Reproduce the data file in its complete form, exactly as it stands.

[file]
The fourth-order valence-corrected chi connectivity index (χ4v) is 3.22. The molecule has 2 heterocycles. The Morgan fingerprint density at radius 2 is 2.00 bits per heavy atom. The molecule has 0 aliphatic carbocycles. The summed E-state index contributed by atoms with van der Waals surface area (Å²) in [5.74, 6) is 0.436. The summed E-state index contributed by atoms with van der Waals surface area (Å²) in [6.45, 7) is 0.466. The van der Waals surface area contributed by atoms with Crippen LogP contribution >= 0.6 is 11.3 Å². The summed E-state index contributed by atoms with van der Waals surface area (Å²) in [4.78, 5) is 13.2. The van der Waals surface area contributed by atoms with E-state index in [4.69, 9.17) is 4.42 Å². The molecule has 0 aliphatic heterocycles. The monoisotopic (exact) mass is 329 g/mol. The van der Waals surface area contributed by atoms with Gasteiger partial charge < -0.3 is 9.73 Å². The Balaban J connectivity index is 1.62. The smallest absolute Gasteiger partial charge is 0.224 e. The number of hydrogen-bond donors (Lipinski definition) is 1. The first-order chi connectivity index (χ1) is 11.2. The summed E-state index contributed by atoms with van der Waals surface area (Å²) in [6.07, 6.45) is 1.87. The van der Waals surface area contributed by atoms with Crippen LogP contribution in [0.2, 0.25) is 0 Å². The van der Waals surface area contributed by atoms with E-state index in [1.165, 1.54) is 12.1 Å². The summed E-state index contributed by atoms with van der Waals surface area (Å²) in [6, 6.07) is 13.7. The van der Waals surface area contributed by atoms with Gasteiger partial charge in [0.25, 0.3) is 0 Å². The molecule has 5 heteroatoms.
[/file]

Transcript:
The fourth-order valence-corrected chi connectivity index (χ4v) is 3.22. The molecule has 2 heterocycles. The Morgan fingerprint density at radius 2 is 2.00 bits per heavy atom. The molecule has 0 aliphatic carbocycles. The summed E-state index contributed by atoms with van der Waals surface area (Å²) in [5.74, 6) is 0.436. The summed E-state index contributed by atoms with van der Waals surface area (Å²) in [6.45, 7) is 0.466. The van der Waals surface area contributed by atoms with Crippen LogP contribution >= 0.6 is 11.3 Å². The summed E-state index contributed by atoms with van der Waals surface area (Å²) in [4.78, 5) is 13.2. The van der Waals surface area contributed by atoms with E-state index in [4.69, 9.17) is 4.42 Å². The molecule has 0 aliphatic heterocycles. The monoisotopic (exact) mass is 329 g/mol. The van der Waals surface area contributed by atoms with Gasteiger partial charge < -0.3 is 9.73 Å². The Balaban J connectivity index is 1.62. The smallest absolute Gasteiger partial charge is 0.224 e. The number of hydrogen-bond donors (Lipinski definition) is 1. The first-order chi connectivity index (χ1) is 11.2. The summed E-state index contributed by atoms with van der Waals surface area (Å²) in [6.07, 6.45) is 1.87. The van der Waals surface area contributed by atoms with Crippen LogP contribution in [0.2, 0.25) is 0 Å². The van der Waals surface area contributed by atoms with E-state index in [1.165, 1.54) is 12.1 Å². The summed E-state index contributed by atoms with van der Waals surface area (Å²) in [6, 6.07) is 13.7. The van der Waals surface area contributed by atoms with Gasteiger partial charge in [0.25, 0.3) is 0 Å². The molecule has 5 heteroatoms.